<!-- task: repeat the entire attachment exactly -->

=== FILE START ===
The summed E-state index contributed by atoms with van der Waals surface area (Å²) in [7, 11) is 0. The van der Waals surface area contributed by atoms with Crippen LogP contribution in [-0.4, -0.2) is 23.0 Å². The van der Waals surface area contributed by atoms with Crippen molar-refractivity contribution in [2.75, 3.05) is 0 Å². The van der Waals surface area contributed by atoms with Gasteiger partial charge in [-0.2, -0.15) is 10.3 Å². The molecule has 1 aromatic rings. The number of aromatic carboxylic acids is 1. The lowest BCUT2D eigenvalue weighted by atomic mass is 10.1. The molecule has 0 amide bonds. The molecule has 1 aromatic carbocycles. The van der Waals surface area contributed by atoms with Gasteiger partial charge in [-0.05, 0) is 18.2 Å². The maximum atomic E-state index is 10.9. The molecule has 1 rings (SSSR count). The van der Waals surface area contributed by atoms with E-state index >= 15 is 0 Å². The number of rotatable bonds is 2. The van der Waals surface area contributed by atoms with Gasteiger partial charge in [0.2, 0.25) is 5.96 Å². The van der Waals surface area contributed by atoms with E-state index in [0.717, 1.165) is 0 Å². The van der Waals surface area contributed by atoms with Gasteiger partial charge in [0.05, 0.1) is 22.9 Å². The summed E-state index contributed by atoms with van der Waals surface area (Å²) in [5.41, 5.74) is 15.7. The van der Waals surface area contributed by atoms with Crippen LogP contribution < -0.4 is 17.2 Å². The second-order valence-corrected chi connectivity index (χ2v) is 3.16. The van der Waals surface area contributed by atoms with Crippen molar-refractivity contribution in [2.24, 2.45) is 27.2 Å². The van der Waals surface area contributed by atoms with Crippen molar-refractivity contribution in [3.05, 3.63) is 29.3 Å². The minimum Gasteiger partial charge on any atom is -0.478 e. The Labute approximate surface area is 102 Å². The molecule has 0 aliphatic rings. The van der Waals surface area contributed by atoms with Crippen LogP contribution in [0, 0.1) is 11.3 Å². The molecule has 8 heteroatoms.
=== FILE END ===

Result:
The summed E-state index contributed by atoms with van der Waals surface area (Å²) in [7, 11) is 0. The van der Waals surface area contributed by atoms with Crippen LogP contribution in [-0.4, -0.2) is 23.0 Å². The van der Waals surface area contributed by atoms with Crippen molar-refractivity contribution in [2.75, 3.05) is 0 Å². The van der Waals surface area contributed by atoms with Gasteiger partial charge in [-0.2, -0.15) is 10.3 Å². The molecule has 1 aromatic rings. The number of aromatic carboxylic acids is 1. The lowest BCUT2D eigenvalue weighted by atomic mass is 10.1. The molecule has 0 amide bonds. The molecule has 1 aromatic carbocycles. The van der Waals surface area contributed by atoms with Gasteiger partial charge in [-0.05, 0) is 18.2 Å². The maximum atomic E-state index is 10.9. The molecule has 1 rings (SSSR count). The van der Waals surface area contributed by atoms with E-state index >= 15 is 0 Å². The number of rotatable bonds is 2. The van der Waals surface area contributed by atoms with Gasteiger partial charge in [0.2, 0.25) is 5.96 Å². The van der Waals surface area contributed by atoms with E-state index in [0.717, 1.165) is 0 Å². The van der Waals surface area contributed by atoms with Gasteiger partial charge in [0.05, 0.1) is 22.9 Å². The summed E-state index contributed by atoms with van der Waals surface area (Å²) in [5.41, 5.74) is 15.7. The van der Waals surface area contributed by atoms with Crippen LogP contribution < -0.4 is 17.2 Å². The second-order valence-corrected chi connectivity index (χ2v) is 3.16. The van der Waals surface area contributed by atoms with Crippen molar-refractivity contribution in [2.24, 2.45) is 27.2 Å². The van der Waals surface area contributed by atoms with Crippen molar-refractivity contribution in [3.05, 3.63) is 29.3 Å². The minimum Gasteiger partial charge on any atom is -0.478 e. The Labute approximate surface area is 102 Å². The molecule has 0 aliphatic rings. The van der Waals surface area contributed by atoms with Crippen LogP contribution in [0, 0.1) is 11.3 Å². The molecule has 8 heteroatoms.